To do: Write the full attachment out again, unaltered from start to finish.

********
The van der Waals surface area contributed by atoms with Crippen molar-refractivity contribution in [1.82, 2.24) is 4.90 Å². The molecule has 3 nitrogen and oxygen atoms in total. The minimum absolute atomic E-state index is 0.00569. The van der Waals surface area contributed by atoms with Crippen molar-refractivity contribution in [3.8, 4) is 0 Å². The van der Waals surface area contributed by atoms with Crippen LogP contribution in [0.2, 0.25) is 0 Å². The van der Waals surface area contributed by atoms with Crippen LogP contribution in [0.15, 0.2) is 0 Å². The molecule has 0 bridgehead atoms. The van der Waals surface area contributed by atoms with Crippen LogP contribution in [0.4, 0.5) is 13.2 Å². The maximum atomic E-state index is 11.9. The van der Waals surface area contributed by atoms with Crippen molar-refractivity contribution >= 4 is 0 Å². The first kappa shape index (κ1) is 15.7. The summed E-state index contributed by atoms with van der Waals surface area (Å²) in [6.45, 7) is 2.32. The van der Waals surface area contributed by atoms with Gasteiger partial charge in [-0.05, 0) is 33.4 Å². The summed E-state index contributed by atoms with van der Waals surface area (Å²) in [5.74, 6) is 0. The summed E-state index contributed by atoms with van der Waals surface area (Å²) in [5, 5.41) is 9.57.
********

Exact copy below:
The van der Waals surface area contributed by atoms with Crippen molar-refractivity contribution in [1.82, 2.24) is 4.90 Å². The molecule has 3 nitrogen and oxygen atoms in total. The minimum absolute atomic E-state index is 0.00569. The van der Waals surface area contributed by atoms with Crippen molar-refractivity contribution in [3.8, 4) is 0 Å². The van der Waals surface area contributed by atoms with Crippen LogP contribution in [0.2, 0.25) is 0 Å². The van der Waals surface area contributed by atoms with Crippen LogP contribution in [0.15, 0.2) is 0 Å². The molecule has 0 bridgehead atoms. The van der Waals surface area contributed by atoms with Crippen LogP contribution in [0.4, 0.5) is 13.2 Å². The maximum atomic E-state index is 11.9. The van der Waals surface area contributed by atoms with Crippen molar-refractivity contribution >= 4 is 0 Å². The first kappa shape index (κ1) is 15.7. The summed E-state index contributed by atoms with van der Waals surface area (Å²) in [6.45, 7) is 2.32. The van der Waals surface area contributed by atoms with Gasteiger partial charge in [-0.05, 0) is 33.4 Å². The summed E-state index contributed by atoms with van der Waals surface area (Å²) in [5.74, 6) is 0. The summed E-state index contributed by atoms with van der Waals surface area (Å²) in [5, 5.41) is 9.57.